Sydney siege: Parents of cafe manager Tori Johnson say they are proud of their beautiful boy

Tori Johnson, one of the two victims killed during Monday's 16-hour siege at a cafe in Sydney. The 34-year-old manager of the Lindt Chocolat Cafe was shot while trying to grab the gunman's weapon. -- PHOTO: TWITTER
Tori Johnson, one of the two victims killed during Monday's 16-hour siege at a cafe in Sydney. The 34-year-old manager of the Lindt Chocolat Cafe was shot while trying to grab the gunman's weapon. -- PHOTO: TWITTER

Tori Johnson, one of the two victims killed during Monday's 16-hour siege at a cafe in Sydney, had attempted to wrestle the gun from the gunman.

At prayer service led by Archbishop Anthony Fisher on Tuesday, both Johnson and second victim Katrina Dawson were hailed as heroes, reports AFP. The service was held at St. Mary's Cathedral about 500 metres from the cafe.

"Reports have emerged this morning of the heroism of the male victim of this siege," Archbishop Fisher said.

"Apparently seeing an opportunity Tori Johnson grabbed the gun, tragically it went off killing him. But it triggered the response of the police and eventual freedom for most of the hostages."

The New South Wales Police Department did not confirm reports of Mr Johnson's tussle with the gunman, adding that investigators were still compiling the chain of events that led to the siege ending.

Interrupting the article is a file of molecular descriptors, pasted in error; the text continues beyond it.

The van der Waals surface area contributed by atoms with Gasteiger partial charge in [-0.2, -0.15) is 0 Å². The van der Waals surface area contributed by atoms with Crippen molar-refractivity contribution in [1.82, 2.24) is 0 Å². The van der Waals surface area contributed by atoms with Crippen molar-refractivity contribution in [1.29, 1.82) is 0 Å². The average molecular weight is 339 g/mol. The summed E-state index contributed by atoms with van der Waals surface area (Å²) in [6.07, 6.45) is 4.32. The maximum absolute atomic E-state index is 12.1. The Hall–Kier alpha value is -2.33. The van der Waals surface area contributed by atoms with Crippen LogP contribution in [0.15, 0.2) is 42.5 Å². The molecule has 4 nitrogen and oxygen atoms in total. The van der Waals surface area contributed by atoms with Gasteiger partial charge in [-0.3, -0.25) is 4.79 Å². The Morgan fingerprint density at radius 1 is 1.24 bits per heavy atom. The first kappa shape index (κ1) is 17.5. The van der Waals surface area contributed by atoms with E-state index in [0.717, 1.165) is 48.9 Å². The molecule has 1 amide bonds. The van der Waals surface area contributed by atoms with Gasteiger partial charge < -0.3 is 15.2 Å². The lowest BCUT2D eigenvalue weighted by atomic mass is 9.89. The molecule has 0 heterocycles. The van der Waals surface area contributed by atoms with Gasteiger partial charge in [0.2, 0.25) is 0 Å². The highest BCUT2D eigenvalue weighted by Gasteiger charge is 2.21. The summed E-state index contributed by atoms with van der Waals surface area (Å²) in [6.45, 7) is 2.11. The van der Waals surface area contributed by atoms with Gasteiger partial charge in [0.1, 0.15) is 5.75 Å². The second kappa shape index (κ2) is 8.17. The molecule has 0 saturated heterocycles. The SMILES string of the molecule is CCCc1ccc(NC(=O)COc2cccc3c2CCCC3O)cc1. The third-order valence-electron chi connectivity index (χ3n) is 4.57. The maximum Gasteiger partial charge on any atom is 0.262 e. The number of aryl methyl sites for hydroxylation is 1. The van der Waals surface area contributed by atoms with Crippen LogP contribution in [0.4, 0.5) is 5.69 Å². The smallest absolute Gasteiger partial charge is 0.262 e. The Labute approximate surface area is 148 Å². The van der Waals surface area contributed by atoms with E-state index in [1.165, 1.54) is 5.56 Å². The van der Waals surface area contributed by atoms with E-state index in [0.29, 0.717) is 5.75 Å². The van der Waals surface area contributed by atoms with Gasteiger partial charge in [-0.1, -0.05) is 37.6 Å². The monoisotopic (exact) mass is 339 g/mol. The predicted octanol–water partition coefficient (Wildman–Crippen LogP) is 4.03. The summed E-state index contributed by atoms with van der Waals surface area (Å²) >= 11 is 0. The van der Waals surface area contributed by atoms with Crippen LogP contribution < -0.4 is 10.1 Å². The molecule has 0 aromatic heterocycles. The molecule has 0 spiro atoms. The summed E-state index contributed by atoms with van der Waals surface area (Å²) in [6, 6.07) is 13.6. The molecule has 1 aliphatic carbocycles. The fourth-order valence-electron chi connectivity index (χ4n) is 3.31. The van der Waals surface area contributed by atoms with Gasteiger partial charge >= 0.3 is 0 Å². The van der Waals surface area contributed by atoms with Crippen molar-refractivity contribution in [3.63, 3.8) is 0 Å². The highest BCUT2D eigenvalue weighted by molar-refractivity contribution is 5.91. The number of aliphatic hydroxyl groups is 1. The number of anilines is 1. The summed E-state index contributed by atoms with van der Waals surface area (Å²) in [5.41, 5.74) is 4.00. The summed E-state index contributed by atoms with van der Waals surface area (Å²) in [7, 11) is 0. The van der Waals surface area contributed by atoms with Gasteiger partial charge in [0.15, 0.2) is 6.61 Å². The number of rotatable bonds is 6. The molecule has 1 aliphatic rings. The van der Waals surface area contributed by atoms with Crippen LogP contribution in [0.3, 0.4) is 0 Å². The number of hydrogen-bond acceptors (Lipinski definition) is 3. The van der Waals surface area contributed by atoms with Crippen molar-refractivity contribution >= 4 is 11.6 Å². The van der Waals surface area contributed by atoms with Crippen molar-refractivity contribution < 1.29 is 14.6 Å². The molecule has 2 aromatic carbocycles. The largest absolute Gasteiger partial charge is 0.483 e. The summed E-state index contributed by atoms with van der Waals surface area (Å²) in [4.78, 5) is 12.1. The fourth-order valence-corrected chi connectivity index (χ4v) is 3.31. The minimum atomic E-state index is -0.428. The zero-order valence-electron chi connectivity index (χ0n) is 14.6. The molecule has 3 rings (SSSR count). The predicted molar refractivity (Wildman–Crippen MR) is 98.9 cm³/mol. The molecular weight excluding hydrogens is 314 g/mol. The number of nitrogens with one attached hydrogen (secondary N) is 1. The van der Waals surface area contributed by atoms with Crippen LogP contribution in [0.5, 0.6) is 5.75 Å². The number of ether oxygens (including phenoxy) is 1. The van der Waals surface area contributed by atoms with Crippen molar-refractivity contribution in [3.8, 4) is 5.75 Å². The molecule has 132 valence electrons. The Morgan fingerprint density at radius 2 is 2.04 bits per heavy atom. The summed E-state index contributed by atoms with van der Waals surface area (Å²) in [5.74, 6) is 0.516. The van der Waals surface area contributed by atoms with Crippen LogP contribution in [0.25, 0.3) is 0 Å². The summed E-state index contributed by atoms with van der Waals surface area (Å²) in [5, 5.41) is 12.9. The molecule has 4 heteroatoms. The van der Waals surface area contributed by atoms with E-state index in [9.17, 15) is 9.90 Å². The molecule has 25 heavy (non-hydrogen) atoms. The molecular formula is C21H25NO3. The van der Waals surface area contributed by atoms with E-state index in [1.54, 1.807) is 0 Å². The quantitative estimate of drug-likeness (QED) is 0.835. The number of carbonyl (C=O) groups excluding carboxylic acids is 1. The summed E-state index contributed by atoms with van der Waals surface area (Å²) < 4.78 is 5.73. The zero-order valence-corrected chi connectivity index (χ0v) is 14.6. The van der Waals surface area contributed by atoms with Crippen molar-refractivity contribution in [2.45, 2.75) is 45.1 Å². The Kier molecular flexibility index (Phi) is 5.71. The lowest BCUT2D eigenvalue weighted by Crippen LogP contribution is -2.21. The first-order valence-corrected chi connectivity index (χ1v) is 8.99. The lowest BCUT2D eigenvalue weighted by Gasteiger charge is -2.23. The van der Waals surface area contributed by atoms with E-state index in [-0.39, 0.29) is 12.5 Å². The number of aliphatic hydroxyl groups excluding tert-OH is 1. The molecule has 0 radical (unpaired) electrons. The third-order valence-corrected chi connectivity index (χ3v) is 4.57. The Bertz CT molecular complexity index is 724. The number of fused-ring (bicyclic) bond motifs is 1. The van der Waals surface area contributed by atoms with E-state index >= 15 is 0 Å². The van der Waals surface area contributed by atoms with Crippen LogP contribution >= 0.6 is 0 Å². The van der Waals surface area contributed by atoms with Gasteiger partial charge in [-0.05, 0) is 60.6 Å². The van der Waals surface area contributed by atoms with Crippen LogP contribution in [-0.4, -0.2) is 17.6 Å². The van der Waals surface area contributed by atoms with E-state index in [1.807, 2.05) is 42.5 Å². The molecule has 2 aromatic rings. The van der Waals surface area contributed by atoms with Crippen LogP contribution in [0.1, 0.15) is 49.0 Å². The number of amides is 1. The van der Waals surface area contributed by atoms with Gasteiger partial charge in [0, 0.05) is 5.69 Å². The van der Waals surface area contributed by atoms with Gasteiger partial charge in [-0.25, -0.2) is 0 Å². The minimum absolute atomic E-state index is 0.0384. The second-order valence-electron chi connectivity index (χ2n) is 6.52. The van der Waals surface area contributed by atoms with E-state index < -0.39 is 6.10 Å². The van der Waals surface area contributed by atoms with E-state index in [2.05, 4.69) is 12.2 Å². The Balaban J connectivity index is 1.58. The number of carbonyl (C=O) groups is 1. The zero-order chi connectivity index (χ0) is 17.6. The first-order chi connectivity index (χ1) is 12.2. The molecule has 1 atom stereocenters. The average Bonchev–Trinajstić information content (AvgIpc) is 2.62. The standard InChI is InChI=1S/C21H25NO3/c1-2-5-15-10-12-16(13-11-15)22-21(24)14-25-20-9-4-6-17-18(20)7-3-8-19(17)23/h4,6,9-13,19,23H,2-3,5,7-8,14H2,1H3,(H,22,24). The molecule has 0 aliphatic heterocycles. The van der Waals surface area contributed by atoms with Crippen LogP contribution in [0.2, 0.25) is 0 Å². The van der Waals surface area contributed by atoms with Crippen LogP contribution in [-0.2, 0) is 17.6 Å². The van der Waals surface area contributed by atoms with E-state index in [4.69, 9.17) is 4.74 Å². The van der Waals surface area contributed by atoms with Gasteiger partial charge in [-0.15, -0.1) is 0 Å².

In a statement made to the Sydney Morning Herald, Johnson's parents said, "We are so proud of our beautiful boy Tori, gone from this earth but forever in our memories as the most amazing life partner, son and brother we could ever wish for,"

The 34-year-old manager of the Lindt Chocolat Cafe was shot while trying to grab the gunman's weapon, sources told Australian media. Multiple sources have told the Australian Broadcasting Corporation that Mr Johnson tried to grab the gunman's weapon when he appeared to be falling asleep.

Authorities have yet to confirm whether he and another victim, barrister Katrina Dawson, were shot by the gunman or killed in crossfire.

Mr Peter Manettas, who had worked with Mr Johnson for nearly seven years, told The Australian that Mr Johnson was a selfless leader.

"He put everyone else first. Anyone who has that inside him, it does not surprise me if he acted in such a way. He was a complete professional, a rare person in this industry. He was extremely ambitious but at the same time he was humble, a gentleman and never took praise himself."

"He was a dedicated professional who always built a great rapport with his customers and was much loved by the Lindt team. By nature he was a perfectionist and he had a genuine passion for the hospitality industry and people."

Mr Johnson attended Washington State University where he studied hospitality business management and worked all over the world, including in the Maldives.

In a statement posted on the Lindt Australia Facebook page, CEO Stephen Loane said, "Tori had been with us at Lindt for just over two years and he was a great ambassador for our company and the store that he managed, which he cared about passionately."

Mr Johnson's parents also sent their condolences to Ms Dawson's family.

They also thanked friends, family and the people of Sydney, Australia and those around the world for reaching out with their thoughts and prayers.

After thanking the NSW police, armed forces and paramedics for their tireless efforts, Mr Johnson's parents ended their statement with a call for peace.

"Let us all pray for peace on earth."

melheng@sph.com.sg